Abstract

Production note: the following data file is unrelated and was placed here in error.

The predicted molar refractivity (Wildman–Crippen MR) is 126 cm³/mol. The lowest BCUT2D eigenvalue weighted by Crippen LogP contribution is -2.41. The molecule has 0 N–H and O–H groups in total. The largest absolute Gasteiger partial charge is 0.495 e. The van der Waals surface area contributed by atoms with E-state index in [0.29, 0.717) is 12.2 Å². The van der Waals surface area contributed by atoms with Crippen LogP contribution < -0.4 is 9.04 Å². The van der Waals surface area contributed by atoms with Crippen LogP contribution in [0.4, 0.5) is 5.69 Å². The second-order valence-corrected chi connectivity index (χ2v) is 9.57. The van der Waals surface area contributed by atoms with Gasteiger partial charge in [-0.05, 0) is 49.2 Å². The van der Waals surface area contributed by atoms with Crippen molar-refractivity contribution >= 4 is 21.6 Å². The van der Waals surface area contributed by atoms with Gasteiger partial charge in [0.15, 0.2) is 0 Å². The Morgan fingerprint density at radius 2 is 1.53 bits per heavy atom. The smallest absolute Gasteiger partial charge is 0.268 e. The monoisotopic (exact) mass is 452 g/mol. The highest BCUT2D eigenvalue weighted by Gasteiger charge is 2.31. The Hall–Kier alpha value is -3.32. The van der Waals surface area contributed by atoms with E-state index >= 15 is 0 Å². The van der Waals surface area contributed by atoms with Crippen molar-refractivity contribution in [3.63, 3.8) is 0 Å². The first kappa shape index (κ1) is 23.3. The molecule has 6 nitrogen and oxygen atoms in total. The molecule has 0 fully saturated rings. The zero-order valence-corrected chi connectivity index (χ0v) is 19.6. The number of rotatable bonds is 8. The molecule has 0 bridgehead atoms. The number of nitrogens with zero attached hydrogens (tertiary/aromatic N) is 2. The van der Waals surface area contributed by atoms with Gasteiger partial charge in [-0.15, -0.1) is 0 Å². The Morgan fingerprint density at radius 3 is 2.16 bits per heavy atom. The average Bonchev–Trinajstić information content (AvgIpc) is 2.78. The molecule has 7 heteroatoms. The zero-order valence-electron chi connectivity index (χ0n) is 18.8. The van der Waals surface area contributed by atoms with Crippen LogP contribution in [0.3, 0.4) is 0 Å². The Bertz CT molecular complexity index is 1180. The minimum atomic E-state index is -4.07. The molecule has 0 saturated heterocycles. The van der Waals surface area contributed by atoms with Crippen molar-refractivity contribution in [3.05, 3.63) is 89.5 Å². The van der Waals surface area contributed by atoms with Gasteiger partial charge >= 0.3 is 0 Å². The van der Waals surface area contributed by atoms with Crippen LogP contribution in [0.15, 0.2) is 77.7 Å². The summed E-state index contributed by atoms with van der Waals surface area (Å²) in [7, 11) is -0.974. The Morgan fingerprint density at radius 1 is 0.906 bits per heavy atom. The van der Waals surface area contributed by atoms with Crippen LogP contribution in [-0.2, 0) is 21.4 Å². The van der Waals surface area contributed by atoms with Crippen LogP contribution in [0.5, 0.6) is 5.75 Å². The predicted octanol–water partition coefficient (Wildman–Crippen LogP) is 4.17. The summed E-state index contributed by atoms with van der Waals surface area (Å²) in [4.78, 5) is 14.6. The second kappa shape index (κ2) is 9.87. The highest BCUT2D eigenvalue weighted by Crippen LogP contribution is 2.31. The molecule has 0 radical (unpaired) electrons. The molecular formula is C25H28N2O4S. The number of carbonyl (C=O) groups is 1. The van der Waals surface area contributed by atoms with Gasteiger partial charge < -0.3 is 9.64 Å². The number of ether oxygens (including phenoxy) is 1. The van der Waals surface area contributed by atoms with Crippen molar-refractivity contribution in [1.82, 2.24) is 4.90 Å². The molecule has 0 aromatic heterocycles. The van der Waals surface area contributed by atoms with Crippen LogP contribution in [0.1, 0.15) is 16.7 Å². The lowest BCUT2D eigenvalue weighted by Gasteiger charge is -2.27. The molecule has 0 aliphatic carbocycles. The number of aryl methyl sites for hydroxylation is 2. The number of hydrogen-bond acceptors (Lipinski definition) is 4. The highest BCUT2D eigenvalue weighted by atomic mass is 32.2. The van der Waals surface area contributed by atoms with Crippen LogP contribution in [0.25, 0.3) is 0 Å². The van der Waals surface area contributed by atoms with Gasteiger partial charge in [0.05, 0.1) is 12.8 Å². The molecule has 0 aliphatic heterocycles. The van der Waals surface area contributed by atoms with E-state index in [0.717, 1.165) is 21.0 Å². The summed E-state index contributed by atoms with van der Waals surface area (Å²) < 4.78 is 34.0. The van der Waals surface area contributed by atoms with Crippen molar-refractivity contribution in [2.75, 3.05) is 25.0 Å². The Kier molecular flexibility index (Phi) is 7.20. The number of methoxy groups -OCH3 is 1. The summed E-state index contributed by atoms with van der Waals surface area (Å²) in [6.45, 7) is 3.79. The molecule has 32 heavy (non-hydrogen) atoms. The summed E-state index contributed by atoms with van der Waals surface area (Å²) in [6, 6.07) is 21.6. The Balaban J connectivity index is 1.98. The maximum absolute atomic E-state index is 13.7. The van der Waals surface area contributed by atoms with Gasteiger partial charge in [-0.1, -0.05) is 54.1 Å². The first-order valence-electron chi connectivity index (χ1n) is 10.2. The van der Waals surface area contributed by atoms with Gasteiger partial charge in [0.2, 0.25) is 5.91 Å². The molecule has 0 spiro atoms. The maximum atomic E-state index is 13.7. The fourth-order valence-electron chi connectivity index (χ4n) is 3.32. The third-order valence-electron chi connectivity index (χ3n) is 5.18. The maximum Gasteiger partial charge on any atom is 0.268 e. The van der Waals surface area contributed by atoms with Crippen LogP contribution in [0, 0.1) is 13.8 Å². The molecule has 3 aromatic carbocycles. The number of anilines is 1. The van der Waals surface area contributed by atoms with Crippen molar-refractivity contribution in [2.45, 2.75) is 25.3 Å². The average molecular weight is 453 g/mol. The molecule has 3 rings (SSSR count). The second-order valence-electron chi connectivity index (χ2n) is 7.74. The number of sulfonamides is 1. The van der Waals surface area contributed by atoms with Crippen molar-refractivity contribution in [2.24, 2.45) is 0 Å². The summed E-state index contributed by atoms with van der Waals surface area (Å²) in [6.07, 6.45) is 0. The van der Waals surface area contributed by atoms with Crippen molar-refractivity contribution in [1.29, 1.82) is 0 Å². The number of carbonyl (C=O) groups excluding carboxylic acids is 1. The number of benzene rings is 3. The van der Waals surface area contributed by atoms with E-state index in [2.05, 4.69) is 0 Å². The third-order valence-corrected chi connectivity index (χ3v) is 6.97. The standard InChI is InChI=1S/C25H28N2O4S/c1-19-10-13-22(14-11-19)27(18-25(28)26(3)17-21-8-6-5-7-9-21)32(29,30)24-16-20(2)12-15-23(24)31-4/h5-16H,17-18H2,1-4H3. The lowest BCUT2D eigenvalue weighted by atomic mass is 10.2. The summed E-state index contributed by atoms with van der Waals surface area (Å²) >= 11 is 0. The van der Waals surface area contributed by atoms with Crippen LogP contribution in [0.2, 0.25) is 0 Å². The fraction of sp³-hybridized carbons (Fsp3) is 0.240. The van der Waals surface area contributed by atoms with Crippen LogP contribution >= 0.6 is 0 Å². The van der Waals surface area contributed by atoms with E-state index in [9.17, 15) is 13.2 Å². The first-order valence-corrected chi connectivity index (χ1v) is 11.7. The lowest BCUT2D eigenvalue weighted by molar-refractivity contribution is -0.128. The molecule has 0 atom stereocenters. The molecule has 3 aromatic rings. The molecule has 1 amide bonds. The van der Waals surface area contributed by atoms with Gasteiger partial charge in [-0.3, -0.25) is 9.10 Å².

Ever since humans discovered how to separate metal from its ore mineral, preserving its metallic luster has been a driving force in the advancement of materials science. In modern times, developing materials that will contain and isolate nuclear waste has pushed corrosion science to new limits. We must now predict corrosion rates over geologic time scales, upwards of a million years. This article reviews the electrochemical basics that underpin metal and mineral corrosion and uses that to understand the case study of copper corrosion in nuclear-waste containers. Electrochemistry can also explain electron-transfer processes on mineral surfaces and so offer insight into weathering and environmentally relevant natural redox processes, such as those forming supergene metal deposits.

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